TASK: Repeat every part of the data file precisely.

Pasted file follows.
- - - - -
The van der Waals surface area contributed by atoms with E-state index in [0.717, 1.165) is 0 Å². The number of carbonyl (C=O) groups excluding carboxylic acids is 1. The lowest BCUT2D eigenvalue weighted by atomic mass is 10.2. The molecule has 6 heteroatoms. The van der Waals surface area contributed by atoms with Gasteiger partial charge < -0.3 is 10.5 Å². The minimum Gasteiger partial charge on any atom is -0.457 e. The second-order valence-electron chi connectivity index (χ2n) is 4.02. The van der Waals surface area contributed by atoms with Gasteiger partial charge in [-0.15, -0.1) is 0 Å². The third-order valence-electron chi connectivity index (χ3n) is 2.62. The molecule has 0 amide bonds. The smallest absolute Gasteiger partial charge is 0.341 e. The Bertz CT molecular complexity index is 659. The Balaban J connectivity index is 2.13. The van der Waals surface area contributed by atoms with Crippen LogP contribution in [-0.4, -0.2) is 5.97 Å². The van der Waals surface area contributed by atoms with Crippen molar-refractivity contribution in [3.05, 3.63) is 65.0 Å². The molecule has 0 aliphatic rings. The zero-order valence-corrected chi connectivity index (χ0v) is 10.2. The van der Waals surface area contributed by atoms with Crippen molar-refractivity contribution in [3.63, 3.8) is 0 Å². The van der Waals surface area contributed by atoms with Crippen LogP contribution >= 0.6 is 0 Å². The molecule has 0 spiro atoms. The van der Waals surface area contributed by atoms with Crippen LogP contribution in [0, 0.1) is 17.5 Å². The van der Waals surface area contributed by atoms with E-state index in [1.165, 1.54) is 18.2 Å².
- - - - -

The van der Waals surface area contributed by atoms with E-state index in [0.717, 1.165) is 0 Å². The number of carbonyl (C=O) groups excluding carboxylic acids is 1. The lowest BCUT2D eigenvalue weighted by atomic mass is 10.2. The molecule has 6 heteroatoms. The van der Waals surface area contributed by atoms with Gasteiger partial charge < -0.3 is 10.5 Å². The minimum Gasteiger partial charge on any atom is -0.457 e. The second-order valence-electron chi connectivity index (χ2n) is 4.02. The van der Waals surface area contributed by atoms with Gasteiger partial charge in [-0.15, -0.1) is 0 Å². The third-order valence-electron chi connectivity index (χ3n) is 2.62. The molecule has 0 amide bonds. The smallest absolute Gasteiger partial charge is 0.341 e. The Bertz CT molecular complexity index is 659. The Balaban J connectivity index is 2.13. The van der Waals surface area contributed by atoms with Crippen LogP contribution in [-0.4, -0.2) is 5.97 Å². The van der Waals surface area contributed by atoms with Crippen molar-refractivity contribution in [3.05, 3.63) is 65.0 Å². The molecule has 0 aliphatic rings. The zero-order valence-corrected chi connectivity index (χ0v) is 10.2. The van der Waals surface area contributed by atoms with Crippen molar-refractivity contribution in [3.63, 3.8) is 0 Å². The van der Waals surface area contributed by atoms with Crippen LogP contribution >= 0.6 is 0 Å². The molecule has 0 spiro atoms. The van der Waals surface area contributed by atoms with Crippen LogP contribution in [0, 0.1) is 17.5 Å². The van der Waals surface area contributed by atoms with E-state index in [1.165, 1.54) is 18.2 Å².